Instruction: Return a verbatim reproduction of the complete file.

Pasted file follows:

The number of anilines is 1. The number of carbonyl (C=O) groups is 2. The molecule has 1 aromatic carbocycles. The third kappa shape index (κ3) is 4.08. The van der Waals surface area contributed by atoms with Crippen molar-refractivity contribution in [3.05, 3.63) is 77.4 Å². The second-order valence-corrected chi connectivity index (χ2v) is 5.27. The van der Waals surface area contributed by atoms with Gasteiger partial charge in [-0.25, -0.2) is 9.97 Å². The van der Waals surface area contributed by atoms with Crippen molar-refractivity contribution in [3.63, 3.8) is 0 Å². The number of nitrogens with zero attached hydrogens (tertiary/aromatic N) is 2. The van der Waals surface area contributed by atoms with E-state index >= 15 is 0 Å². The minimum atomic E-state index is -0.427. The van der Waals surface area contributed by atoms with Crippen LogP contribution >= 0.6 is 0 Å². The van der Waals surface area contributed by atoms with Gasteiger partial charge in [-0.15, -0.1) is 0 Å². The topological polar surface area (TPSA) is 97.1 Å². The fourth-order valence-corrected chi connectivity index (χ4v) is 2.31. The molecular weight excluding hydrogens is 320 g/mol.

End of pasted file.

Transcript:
The number of anilines is 1. The number of carbonyl (C=O) groups is 2. The molecule has 1 aromatic carbocycles. The third kappa shape index (κ3) is 4.08. The van der Waals surface area contributed by atoms with Crippen molar-refractivity contribution in [3.05, 3.63) is 77.4 Å². The second-order valence-corrected chi connectivity index (χ2v) is 5.27. The van der Waals surface area contributed by atoms with Gasteiger partial charge in [-0.25, -0.2) is 9.97 Å². The van der Waals surface area contributed by atoms with Crippen molar-refractivity contribution in [3.63, 3.8) is 0 Å². The number of nitrogens with zero attached hydrogens (tertiary/aromatic N) is 2. The van der Waals surface area contributed by atoms with E-state index >= 15 is 0 Å². The minimum atomic E-state index is -0.427. The van der Waals surface area contributed by atoms with Crippen LogP contribution >= 0.6 is 0 Å². The van der Waals surface area contributed by atoms with Gasteiger partial charge in [-0.15, -0.1) is 0 Å². The topological polar surface area (TPSA) is 97.1 Å². The fourth-order valence-corrected chi connectivity index (χ4v) is 2.31. The molecular weight excluding hydrogens is 320 g/mol.